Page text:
9th May 1836

This morning I had the pleasure of receiving a reply to my correspondence to Mr Lepsuis. He writes telling me that he is pleased that I have an interest in his passion for history and would be pleased to have my company for the time he is in London, which is to the end of the month. I personally am very excited by this trip I told my parents that I was going to London to visit a school friend, they had no objection to that.

 

 

10th May 1836

I am writing this while waiting for the horses to be changed, for one of the horses went lame on our way here. I say we as Isabelle, who has forced her presence on me for this journey, accompanies me. She tricked me, she asked me that before I left if I would come and say goodbye to her, of coarse I agreed. But the cheek of the girl when I pulled up she was waiting there to greet me dressed in her travelling clothes. While we were talking unbeknownst to me she had her travelling case put in the coach. Then when I climbed back into the coach she climbed in after me and refused to get out. She sat there stubbornly saying she wouldn't let me take off without her, and that she didn't care what people thought she was coming with me.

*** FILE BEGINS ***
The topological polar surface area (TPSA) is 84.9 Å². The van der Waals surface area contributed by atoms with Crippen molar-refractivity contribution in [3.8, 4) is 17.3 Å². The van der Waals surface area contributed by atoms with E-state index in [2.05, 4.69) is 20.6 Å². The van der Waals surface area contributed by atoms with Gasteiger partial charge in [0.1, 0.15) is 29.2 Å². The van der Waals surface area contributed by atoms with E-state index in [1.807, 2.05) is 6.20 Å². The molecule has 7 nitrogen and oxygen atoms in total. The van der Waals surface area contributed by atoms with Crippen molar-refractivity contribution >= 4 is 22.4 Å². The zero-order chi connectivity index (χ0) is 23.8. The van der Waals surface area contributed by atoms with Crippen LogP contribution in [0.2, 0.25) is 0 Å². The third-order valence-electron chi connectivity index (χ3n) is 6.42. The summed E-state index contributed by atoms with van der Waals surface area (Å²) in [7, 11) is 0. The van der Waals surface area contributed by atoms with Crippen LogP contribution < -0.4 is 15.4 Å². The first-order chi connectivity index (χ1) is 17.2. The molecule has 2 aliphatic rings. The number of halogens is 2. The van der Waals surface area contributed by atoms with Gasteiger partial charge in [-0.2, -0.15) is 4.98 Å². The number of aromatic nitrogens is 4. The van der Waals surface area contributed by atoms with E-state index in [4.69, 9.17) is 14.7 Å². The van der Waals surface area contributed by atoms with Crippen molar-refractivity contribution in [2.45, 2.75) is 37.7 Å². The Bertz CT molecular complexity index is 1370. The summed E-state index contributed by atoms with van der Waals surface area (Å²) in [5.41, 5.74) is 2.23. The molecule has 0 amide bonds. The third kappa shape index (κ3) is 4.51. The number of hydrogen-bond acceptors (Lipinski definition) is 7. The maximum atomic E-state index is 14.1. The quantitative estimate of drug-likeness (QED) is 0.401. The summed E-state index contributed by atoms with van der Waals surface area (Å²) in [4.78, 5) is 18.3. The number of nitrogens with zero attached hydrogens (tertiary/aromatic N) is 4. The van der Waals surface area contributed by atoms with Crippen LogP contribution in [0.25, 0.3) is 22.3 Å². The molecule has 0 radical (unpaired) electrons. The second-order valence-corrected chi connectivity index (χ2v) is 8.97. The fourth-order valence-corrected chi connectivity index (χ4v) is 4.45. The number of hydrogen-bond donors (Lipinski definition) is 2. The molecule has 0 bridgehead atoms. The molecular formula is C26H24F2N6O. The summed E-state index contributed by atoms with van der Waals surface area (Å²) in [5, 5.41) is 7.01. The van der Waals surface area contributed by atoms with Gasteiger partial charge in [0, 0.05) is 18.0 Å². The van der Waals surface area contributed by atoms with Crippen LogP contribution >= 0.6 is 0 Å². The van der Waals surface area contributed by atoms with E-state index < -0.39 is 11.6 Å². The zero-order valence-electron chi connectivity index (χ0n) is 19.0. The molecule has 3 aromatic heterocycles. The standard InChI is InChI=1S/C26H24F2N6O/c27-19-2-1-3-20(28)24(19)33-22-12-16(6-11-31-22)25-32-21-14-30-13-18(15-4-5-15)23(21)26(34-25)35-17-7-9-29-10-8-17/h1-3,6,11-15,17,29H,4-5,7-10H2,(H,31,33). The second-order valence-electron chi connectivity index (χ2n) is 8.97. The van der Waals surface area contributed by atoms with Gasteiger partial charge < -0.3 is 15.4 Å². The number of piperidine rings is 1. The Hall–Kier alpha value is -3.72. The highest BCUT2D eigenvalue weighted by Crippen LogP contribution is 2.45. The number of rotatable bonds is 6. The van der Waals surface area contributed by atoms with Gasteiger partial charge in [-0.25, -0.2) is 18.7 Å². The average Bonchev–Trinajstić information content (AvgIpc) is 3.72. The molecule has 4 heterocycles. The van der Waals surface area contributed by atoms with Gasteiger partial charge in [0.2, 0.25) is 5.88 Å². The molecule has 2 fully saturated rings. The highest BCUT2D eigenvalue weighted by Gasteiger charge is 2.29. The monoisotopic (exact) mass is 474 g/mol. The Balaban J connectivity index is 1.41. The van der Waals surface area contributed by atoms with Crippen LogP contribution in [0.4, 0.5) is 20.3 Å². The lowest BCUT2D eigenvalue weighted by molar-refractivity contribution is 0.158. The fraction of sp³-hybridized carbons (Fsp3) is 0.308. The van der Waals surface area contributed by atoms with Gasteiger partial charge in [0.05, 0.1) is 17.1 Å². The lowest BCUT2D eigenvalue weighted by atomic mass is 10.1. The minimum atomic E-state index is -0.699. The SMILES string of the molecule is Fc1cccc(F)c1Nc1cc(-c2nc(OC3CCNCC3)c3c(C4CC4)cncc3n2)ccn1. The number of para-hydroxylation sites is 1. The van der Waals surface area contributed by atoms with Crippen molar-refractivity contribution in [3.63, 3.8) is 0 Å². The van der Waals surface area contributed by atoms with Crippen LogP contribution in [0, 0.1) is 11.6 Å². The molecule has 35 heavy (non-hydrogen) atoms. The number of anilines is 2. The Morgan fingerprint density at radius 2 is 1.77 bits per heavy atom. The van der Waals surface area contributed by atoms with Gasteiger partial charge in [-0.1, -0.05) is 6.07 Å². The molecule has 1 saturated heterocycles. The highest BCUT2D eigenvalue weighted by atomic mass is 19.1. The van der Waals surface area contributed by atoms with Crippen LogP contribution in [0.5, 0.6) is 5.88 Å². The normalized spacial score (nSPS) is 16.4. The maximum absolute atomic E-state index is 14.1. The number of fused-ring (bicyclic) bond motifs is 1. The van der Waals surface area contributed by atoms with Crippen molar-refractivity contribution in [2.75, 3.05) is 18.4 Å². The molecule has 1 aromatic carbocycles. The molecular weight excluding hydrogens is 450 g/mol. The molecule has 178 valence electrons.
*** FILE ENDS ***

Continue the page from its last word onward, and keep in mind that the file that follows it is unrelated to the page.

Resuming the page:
I tried to persuade her otherwise but she is an obstinate, proud girl who never will admit defeat even if she knows she's wrong. I don't know why but I let her come, I always seem to be the one who gives in to her demands, she can manipulate me so easily. I don't know why I always do it maybe its because I feel that if I don't give in I will hurt her? Well let's just see what happens 'time and unforeseen occurrences befall us all'.

 

11th May 1836

Today was a complete disaster; we didn't arrive in London till late. The only place with vacancies only had one room. And that impertinent proprietor assumed we were married, or eloping. I put him straight on the matter, yet Isabelle was no help. It was even harder to convince him of my sincerity with her making eyes at me.

We finally sorted it out she would sleep in the bed. I would sleep on a mattress on the floor. I have sent word to Mr Lepsuis informing him of the 'situation'. I hope he will be understanding and civil about the matter. One last comment Isabelle talks in her sleep, it is abominably annoying!

 

12th of May 1836